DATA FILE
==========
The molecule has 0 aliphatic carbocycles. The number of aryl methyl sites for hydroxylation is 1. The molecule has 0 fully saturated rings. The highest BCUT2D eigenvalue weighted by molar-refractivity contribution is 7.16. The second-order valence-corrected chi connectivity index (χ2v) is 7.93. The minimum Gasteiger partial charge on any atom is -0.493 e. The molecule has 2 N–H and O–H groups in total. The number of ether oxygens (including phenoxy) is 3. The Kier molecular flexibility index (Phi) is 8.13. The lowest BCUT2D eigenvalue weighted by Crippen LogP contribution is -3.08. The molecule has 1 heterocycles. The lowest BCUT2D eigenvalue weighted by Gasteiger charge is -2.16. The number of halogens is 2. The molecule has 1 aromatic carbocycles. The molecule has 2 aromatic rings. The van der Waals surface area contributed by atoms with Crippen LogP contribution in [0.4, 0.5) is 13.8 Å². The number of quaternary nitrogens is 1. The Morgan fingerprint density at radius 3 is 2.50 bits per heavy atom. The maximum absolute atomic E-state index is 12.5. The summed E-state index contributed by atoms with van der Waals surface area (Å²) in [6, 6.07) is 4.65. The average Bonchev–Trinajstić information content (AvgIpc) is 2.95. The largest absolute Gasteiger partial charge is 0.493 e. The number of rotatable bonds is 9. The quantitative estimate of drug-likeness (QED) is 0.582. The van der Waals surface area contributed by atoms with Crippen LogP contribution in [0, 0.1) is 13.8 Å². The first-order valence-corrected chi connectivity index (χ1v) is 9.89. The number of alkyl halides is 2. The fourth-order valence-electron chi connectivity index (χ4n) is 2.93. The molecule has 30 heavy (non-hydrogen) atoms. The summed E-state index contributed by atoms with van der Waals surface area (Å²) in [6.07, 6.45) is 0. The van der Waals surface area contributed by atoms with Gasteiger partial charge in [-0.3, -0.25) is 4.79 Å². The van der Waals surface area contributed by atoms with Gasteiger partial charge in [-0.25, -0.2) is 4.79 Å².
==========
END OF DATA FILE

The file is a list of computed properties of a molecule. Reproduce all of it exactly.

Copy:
The molecule has 0 aliphatic carbocycles. The number of aryl methyl sites for hydroxylation is 1. The molecule has 0 fully saturated rings. The highest BCUT2D eigenvalue weighted by molar-refractivity contribution is 7.16. The second-order valence-corrected chi connectivity index (χ2v) is 7.93. The minimum Gasteiger partial charge on any atom is -0.493 e. The molecule has 2 N–H and O–H groups in total. The number of ether oxygens (including phenoxy) is 3. The Kier molecular flexibility index (Phi) is 8.13. The lowest BCUT2D eigenvalue weighted by Crippen LogP contribution is -3.08. The molecule has 1 heterocycles. The lowest BCUT2D eigenvalue weighted by Gasteiger charge is -2.16. The number of halogens is 2. The molecule has 1 aromatic carbocycles. The molecule has 2 aromatic rings. The van der Waals surface area contributed by atoms with Crippen LogP contribution in [0.4, 0.5) is 13.8 Å². The number of quaternary nitrogens is 1. The Morgan fingerprint density at radius 3 is 2.50 bits per heavy atom. The maximum absolute atomic E-state index is 12.5. The summed E-state index contributed by atoms with van der Waals surface area (Å²) in [6, 6.07) is 4.65. The average Bonchev–Trinajstić information content (AvgIpc) is 2.95. The largest absolute Gasteiger partial charge is 0.493 e. The number of rotatable bonds is 9. The quantitative estimate of drug-likeness (QED) is 0.582. The van der Waals surface area contributed by atoms with Crippen LogP contribution in [0, 0.1) is 13.8 Å². The first-order valence-corrected chi connectivity index (χ1v) is 9.89. The number of alkyl halides is 2. The fourth-order valence-electron chi connectivity index (χ4n) is 2.93. The molecule has 30 heavy (non-hydrogen) atoms. The summed E-state index contributed by atoms with van der Waals surface area (Å²) in [6.07, 6.45) is 0. The van der Waals surface area contributed by atoms with Gasteiger partial charge in [-0.3, -0.25) is 4.79 Å². The van der Waals surface area contributed by atoms with Gasteiger partial charge in [-0.25, -0.2) is 4.79 Å².